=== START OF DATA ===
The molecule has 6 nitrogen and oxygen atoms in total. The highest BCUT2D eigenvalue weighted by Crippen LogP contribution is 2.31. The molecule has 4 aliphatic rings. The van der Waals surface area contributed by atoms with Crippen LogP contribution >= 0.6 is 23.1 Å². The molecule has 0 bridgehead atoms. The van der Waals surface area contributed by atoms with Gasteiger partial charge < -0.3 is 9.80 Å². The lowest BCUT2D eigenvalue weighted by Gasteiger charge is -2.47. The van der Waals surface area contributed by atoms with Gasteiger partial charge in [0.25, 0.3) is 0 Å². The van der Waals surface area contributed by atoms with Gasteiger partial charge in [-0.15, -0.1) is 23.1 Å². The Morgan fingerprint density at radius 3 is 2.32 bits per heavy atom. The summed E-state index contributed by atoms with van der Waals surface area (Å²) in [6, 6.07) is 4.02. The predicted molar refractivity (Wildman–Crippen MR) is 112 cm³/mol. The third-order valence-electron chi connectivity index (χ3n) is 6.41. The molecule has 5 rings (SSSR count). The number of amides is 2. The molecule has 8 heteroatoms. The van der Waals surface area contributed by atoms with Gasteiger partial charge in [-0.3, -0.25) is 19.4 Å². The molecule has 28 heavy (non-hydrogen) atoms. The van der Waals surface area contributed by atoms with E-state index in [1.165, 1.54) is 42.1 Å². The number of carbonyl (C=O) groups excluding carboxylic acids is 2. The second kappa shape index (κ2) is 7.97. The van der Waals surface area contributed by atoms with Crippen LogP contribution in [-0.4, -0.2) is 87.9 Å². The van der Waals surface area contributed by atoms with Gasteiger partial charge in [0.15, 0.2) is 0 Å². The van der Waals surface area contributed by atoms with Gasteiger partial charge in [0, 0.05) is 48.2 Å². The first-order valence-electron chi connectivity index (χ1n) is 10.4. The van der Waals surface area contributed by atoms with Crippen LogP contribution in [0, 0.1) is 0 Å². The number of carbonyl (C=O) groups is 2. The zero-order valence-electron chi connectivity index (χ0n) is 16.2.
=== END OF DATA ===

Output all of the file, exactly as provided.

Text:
The molecule has 6 nitrogen and oxygen atoms in total. The highest BCUT2D eigenvalue weighted by Crippen LogP contribution is 2.31. The molecule has 4 aliphatic rings. The van der Waals surface area contributed by atoms with Crippen LogP contribution >= 0.6 is 23.1 Å². The molecule has 0 bridgehead atoms. The van der Waals surface area contributed by atoms with Gasteiger partial charge < -0.3 is 9.80 Å². The lowest BCUT2D eigenvalue weighted by Gasteiger charge is -2.47. The van der Waals surface area contributed by atoms with Gasteiger partial charge in [0.25, 0.3) is 0 Å². The van der Waals surface area contributed by atoms with Gasteiger partial charge in [-0.15, -0.1) is 23.1 Å². The Morgan fingerprint density at radius 3 is 2.32 bits per heavy atom. The summed E-state index contributed by atoms with van der Waals surface area (Å²) in [6, 6.07) is 4.02. The predicted molar refractivity (Wildman–Crippen MR) is 112 cm³/mol. The third-order valence-electron chi connectivity index (χ3n) is 6.41. The molecule has 5 rings (SSSR count). The number of amides is 2. The molecule has 8 heteroatoms. The van der Waals surface area contributed by atoms with Gasteiger partial charge in [-0.3, -0.25) is 19.4 Å². The molecule has 28 heavy (non-hydrogen) atoms. The van der Waals surface area contributed by atoms with E-state index in [1.165, 1.54) is 42.1 Å². The number of carbonyl (C=O) groups excluding carboxylic acids is 2. The second kappa shape index (κ2) is 7.97. The van der Waals surface area contributed by atoms with Crippen LogP contribution in [-0.4, -0.2) is 87.9 Å². The van der Waals surface area contributed by atoms with Gasteiger partial charge in [0.15, 0.2) is 0 Å². The van der Waals surface area contributed by atoms with Gasteiger partial charge in [0, 0.05) is 48.2 Å². The first-order valence-electron chi connectivity index (χ1n) is 10.4. The van der Waals surface area contributed by atoms with Crippen LogP contribution in [0, 0.1) is 0 Å². The number of carbonyl (C=O) groups is 2. The zero-order valence-electron chi connectivity index (χ0n) is 16.2.